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As we travel and meet with family this week for the Thanksgiving holiday, there are two items that are bound to be on most tables — turkeys and sweet potatoes.  North Carolina is ranked first nationally in sweet potato production and second nationally for turkey production.  The state’s agriculture industry generates between $11-$12 billion from the sale of agricultural commodities each year, with livestock, dairy, and poultry making up 63 percent and crops making up 37 percent of total farm sales.

A native crop and the official North Carolina vegetable, sweet potatoes were grown by Native Americans prior to the colonial period and continue to be grown today as one of the state’s top agricultural products.  Grown primarily in the coastal plain because of the sandy soil and temperate climate, sweet potatoes are found primarily in Johnston, Nash, Wilson, and Sampson Counties.  North Carolina has been ranked first in the nation for sweet potato production since 1971 and makes up nearly half of the total US production.  In 2013, there were 62,000 acres planted with sweet potatoes that yielded more than 12.4 million potatoes.  

Predominantly harvested by hand, most North Carolina sweet potatoes are sold fresh.  Years ago the vegetable was only available during its harvesting period from August until November, but advancements in storage facilities now give consumers access year round.  Sweet potatoes have been used in a variety of ways over the years and today are used in many different dishes. They can be eaten raw, steamed, boiled, baked, and fried and are found in chips, in frozen and microwave products, or on grocery store shelves.  North Carolina is also home to many food manufacturers that specialize canning, sweet potato fries, juicing, and dehydrating.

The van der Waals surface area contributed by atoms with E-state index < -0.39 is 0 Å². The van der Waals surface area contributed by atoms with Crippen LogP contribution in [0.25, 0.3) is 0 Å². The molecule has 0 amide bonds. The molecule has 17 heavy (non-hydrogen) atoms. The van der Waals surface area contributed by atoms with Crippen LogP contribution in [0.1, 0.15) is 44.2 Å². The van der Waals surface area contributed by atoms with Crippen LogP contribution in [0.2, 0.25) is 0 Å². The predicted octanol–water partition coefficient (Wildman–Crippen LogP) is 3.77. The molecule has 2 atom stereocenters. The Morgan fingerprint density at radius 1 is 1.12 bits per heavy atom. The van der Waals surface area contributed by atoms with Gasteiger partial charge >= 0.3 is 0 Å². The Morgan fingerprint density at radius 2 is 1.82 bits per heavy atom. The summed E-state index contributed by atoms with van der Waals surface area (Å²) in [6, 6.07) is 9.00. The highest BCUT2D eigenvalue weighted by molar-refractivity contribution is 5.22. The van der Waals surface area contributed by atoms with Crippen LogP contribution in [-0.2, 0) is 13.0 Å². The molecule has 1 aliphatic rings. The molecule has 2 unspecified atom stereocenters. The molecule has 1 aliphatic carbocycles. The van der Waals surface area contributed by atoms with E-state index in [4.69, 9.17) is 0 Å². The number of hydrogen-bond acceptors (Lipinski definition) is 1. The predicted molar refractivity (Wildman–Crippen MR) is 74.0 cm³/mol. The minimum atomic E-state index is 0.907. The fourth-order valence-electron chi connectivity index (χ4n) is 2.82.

And while we all appreciate our sweet potato side dishes, no one can have a true Thanksgiving meal without the turkey.  North Carolina was the top turkey producing state during the 1980s and 1990s and since the mid-2000s has been the second largest producer of turkeys in America. The farming of turkeys is concentrated in the southeastern piedmont and coastal regions of the state.  The leading turkey producing county is Sampson, which is also home to a small town named Turkey.  Other top counties for turkeys are Duplin, Wayne, Union and Onslow.  In 2012, there were 36 million turkeys raised and 1.2 billion pounds produced, with a value of $848.8 million statewide.

North Carolina is home to three large turkey companies: Butterball in Garner, House of Raeford Farms in Raeford, and Prestage Foods in St. Paul’s.  North Carolina, along with the entire turkey industry, has faced many challenging obstacles in the past few years.  New diseases have caused higher than normal death rates, while a rise in corn prices (the main ingredient in turkey feed) has caused the price of production to increase.  Chicken has also eroded some of the consumer demand for turkey as lower cost meat. 

Overall, the North Carolina economy is positively affected by the agriculture sector.  Turkeys and sweet potatoes are just two of the many commodities that North Carolina produces at top levels nationwide.  So while you are gathered with friends and family this Thursday, remember there is a good chance you are eating turkey and sweet potatoes from North Carolina.   Happy Thanksgiving everyone!

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